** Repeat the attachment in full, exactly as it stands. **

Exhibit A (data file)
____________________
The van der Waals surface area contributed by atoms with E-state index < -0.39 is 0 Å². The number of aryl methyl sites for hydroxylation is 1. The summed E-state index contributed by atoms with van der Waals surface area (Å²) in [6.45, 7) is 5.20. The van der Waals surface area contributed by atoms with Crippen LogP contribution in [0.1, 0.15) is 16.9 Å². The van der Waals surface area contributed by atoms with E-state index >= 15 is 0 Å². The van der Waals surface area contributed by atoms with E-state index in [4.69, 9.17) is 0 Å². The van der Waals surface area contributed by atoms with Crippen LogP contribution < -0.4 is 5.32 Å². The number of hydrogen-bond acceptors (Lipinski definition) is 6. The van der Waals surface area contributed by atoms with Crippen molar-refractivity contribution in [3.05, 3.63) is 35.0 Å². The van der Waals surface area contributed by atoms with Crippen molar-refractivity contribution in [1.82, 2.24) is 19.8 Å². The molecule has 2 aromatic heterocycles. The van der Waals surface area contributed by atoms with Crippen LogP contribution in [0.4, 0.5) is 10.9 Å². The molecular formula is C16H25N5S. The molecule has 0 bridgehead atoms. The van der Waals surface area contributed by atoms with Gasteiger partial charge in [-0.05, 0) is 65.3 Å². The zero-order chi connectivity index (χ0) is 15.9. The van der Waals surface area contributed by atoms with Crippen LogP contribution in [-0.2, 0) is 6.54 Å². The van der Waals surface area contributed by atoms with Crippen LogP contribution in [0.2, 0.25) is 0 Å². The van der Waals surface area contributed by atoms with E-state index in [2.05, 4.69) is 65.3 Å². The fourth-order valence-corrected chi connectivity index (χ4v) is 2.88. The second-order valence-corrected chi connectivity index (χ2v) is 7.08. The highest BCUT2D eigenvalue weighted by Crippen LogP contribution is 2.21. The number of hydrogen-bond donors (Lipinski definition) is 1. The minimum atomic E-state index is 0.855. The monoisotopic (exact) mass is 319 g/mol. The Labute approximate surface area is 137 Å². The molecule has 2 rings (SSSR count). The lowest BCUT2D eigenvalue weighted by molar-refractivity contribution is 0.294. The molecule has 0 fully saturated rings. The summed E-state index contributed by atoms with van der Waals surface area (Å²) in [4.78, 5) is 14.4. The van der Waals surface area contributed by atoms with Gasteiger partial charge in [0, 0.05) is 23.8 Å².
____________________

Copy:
The van der Waals surface area contributed by atoms with E-state index < -0.39 is 0 Å². The number of aryl methyl sites for hydroxylation is 1. The summed E-state index contributed by atoms with van der Waals surface area (Å²) in [6.45, 7) is 5.20. The van der Waals surface area contributed by atoms with Crippen LogP contribution in [0.1, 0.15) is 16.9 Å². The van der Waals surface area contributed by atoms with E-state index >= 15 is 0 Å². The van der Waals surface area contributed by atoms with E-state index in [4.69, 9.17) is 0 Å². The van der Waals surface area contributed by atoms with Crippen LogP contribution < -0.4 is 5.32 Å². The number of hydrogen-bond acceptors (Lipinski definition) is 6. The van der Waals surface area contributed by atoms with Crippen molar-refractivity contribution in [3.05, 3.63) is 35.0 Å². The van der Waals surface area contributed by atoms with Crippen molar-refractivity contribution in [1.82, 2.24) is 19.8 Å². The molecule has 2 aromatic heterocycles. The van der Waals surface area contributed by atoms with Crippen LogP contribution in [0.4, 0.5) is 10.9 Å². The molecular formula is C16H25N5S. The molecule has 0 bridgehead atoms. The van der Waals surface area contributed by atoms with Gasteiger partial charge in [-0.05, 0) is 65.3 Å². The zero-order chi connectivity index (χ0) is 15.9. The van der Waals surface area contributed by atoms with Crippen LogP contribution in [-0.2, 0) is 6.54 Å². The van der Waals surface area contributed by atoms with Crippen LogP contribution in [0.2, 0.25) is 0 Å². The van der Waals surface area contributed by atoms with E-state index in [2.05, 4.69) is 65.3 Å². The fourth-order valence-corrected chi connectivity index (χ4v) is 2.88. The second-order valence-corrected chi connectivity index (χ2v) is 7.08. The highest BCUT2D eigenvalue weighted by Crippen LogP contribution is 2.21. The number of hydrogen-bond donors (Lipinski definition) is 1. The minimum atomic E-state index is 0.855. The monoisotopic (exact) mass is 319 g/mol. The Labute approximate surface area is 137 Å². The molecule has 2 rings (SSSR count). The lowest BCUT2D eigenvalue weighted by molar-refractivity contribution is 0.294. The molecule has 0 fully saturated rings. The summed E-state index contributed by atoms with van der Waals surface area (Å²) in [4.78, 5) is 14.4. The van der Waals surface area contributed by atoms with Gasteiger partial charge in [0, 0.05) is 23.8 Å².